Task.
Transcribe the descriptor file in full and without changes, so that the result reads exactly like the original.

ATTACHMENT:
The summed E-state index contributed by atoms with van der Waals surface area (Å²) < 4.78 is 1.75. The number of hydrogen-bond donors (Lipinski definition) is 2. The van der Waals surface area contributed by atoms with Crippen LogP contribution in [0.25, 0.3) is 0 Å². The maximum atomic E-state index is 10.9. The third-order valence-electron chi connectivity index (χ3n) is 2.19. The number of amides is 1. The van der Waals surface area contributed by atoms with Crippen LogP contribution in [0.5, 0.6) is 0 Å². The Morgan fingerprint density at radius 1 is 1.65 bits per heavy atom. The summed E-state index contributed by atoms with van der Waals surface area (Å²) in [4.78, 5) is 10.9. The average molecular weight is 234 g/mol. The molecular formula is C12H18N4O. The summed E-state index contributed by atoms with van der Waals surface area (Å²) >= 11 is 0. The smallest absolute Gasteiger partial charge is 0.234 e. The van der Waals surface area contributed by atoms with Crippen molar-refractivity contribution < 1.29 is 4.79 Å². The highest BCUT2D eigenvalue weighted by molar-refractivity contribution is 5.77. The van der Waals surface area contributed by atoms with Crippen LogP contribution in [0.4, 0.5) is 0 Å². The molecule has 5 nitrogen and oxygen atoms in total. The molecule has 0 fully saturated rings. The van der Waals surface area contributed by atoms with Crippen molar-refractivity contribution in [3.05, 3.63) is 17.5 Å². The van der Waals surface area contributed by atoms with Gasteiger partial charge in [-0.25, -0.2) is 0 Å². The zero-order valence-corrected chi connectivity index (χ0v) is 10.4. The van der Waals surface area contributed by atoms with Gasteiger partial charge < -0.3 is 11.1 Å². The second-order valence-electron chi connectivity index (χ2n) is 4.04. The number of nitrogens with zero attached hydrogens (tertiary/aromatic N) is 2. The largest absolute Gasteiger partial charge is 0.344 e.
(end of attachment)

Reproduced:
The summed E-state index contributed by atoms with van der Waals surface area (Å²) < 4.78 is 1.75. The number of hydrogen-bond donors (Lipinski definition) is 2. The van der Waals surface area contributed by atoms with Crippen LogP contribution in [0.25, 0.3) is 0 Å². The maximum atomic E-state index is 10.9. The third-order valence-electron chi connectivity index (χ3n) is 2.19. The number of amides is 1. The van der Waals surface area contributed by atoms with Crippen LogP contribution in [0.5, 0.6) is 0 Å². The Morgan fingerprint density at radius 1 is 1.65 bits per heavy atom. The summed E-state index contributed by atoms with van der Waals surface area (Å²) in [4.78, 5) is 10.9. The average molecular weight is 234 g/mol. The molecular formula is C12H18N4O. The summed E-state index contributed by atoms with van der Waals surface area (Å²) >= 11 is 0. The smallest absolute Gasteiger partial charge is 0.234 e. The van der Waals surface area contributed by atoms with Crippen molar-refractivity contribution < 1.29 is 4.79 Å². The highest BCUT2D eigenvalue weighted by molar-refractivity contribution is 5.77. The van der Waals surface area contributed by atoms with Crippen LogP contribution in [0.4, 0.5) is 0 Å². The molecule has 5 nitrogen and oxygen atoms in total. The molecule has 0 fully saturated rings. The van der Waals surface area contributed by atoms with Crippen molar-refractivity contribution in [3.05, 3.63) is 17.5 Å². The van der Waals surface area contributed by atoms with Gasteiger partial charge in [-0.25, -0.2) is 0 Å². The zero-order valence-corrected chi connectivity index (χ0v) is 10.4. The van der Waals surface area contributed by atoms with Gasteiger partial charge < -0.3 is 11.1 Å². The second-order valence-electron chi connectivity index (χ2n) is 4.04. The number of nitrogens with zero attached hydrogens (tertiary/aromatic N) is 2. The largest absolute Gasteiger partial charge is 0.344 e.